• Affirmative Consent is a knowing, voluntary, and mutual decision among all participants to engage in sexual activity. Consent can be given by words or actions, as long as those words or actions create clear permission regarding willingness to engage in the sexual activity. Silence or lack of resistance, in and of itself, does not demonstrate consent. The definition of consent does not vary based upon a participant's sex, sexual orientation, gender identity, or gender expression.
• Bystander is a person who observes a crime, impending crime, conflict, potentially violent or violent behavior, or conduct that is in violation of rules or policies of the College.
• Bystander Intervention means safe and positive options that may be carried out by a person or persons to prevent harm or intervene when there is a risk of dating violence, domestic violence, sexual assault or stalking. Bystander intervention includes recognizing situations of potential harm, understanding institutional structures and cultural conditions that facilitate violence, overcoming barriers to intervening, identifying safe and effective intervention options, and taking action to intervene.
• Confidentiality means information shared by an individual with designated campus or community professionals cannot be revealed to any other entity without the express permission of the individual, unless required by law. These campus and community professionals include licensed mental health counselors, medical providers and pastoral counselors. Students seeking confidential assistance may do so by speaking with the Director of Health Services, the Director of Counseling and/or the Campus Chaplain. These individuals are prohibited from breaking confidentiality unless there is an imminent threat of harm to self or others, or if a report involves suspected abuse of a minor under the age of eighteen (18). Confidential entities, like many other professions, including employees in higher education, are required by state law to notify Child Protective Services or local law enforcement in cases of suspected child abuse.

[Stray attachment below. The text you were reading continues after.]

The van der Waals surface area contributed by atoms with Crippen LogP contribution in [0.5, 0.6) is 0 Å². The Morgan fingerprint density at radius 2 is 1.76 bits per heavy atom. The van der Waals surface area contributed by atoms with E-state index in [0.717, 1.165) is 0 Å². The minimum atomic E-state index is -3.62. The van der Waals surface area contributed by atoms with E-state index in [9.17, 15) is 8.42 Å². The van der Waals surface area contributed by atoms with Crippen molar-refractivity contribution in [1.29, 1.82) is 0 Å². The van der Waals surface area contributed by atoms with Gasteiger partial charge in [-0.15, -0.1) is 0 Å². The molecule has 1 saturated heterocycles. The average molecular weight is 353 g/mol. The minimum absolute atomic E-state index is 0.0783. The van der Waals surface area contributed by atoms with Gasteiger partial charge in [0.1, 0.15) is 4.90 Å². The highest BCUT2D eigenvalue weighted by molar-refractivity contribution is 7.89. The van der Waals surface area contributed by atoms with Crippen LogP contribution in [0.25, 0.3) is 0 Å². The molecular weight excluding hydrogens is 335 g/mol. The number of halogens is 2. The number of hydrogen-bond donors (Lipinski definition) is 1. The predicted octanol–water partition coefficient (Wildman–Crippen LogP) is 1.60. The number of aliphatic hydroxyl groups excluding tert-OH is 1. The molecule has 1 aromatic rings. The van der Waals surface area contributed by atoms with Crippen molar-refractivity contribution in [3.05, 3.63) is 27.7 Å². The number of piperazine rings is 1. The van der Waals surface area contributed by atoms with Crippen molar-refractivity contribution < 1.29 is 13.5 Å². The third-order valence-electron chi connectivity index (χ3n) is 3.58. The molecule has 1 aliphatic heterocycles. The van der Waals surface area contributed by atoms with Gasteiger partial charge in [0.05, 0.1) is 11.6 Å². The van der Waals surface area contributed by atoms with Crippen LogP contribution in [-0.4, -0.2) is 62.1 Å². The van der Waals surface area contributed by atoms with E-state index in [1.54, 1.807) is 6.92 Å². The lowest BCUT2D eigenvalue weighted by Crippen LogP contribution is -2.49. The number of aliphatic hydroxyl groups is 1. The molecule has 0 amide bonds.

• Consent is defined as Affirmative Consent, included above and the principles of consent are explained below:
a. Consent is knowing, voluntary and clear permission by word or action, to engage in mutually agreed upon sexual activity. Since individuals may experience the same interaction in different ways, it is the responsibility of each party to make certain that the other has consented before engaging in the activity. For consent to be valid, there must be a clear expression in words or actions that the other individual consented to that specific sexual conduct.
b. A person cannot consent if he or she is unable to understand what is happening or is disoriented, helpless, asleep, or unconscious for any reason, including due to alcohol or other drugs. An individual who engages in sexual activity when the individual knows, or should know, that the other person is physically or mentally incapacitated has violated this policy. It is not an excuse that the individual respondent of sexual misconduct was intoxicated and, therefore, did not realize the incapacity of the other.
c. Incapacitation is defined as a state where someone cannot make rational, reasonable decisions because they lack the capacity to give knowing consent (e.g., to understand the “who, what, when, where, why or how” of their sexual interaction). This policy also covers a person whose incapacity results from mental disability, involuntary physical restraint, and/or from the taking of incapacitating drugs.
d. Consent to some sexual contact (such as kissing or fondling) cannot be presumed to be consent for other sexual activity (such as intercourse). A current or previous dating relationship is not sufficient to constitute consent. The existence of consent is based on the totality of the circumstances, including the context in which the alleged incident occurred and any similar previous patterns that may be evidenced. Silence or the absence of resistance alone is not consent.
e. A person can withdraw consent at any time during sexual activity by expressing in words or actions that he or she no longer wants the act to continue, and, if that happens, the other person must stop immediately.
f. Consent, cannot be given when it is the result of any coercion, intimidation, force, or threat of harm.
g. A minor below the age of consent according to state law cannot consent to sexual activity. This means that sexual contact by an adult with a person below the age of consent is a crime as well as a violation of this policy, even if the minor appeared to have wanted to engage in the act.
1. The existence of such a relationship shall be determined based on the reporting party's statement and with consideration of the length of the relationship, the type of relationship, and the frequency of interaction between the persons involved in the relationship.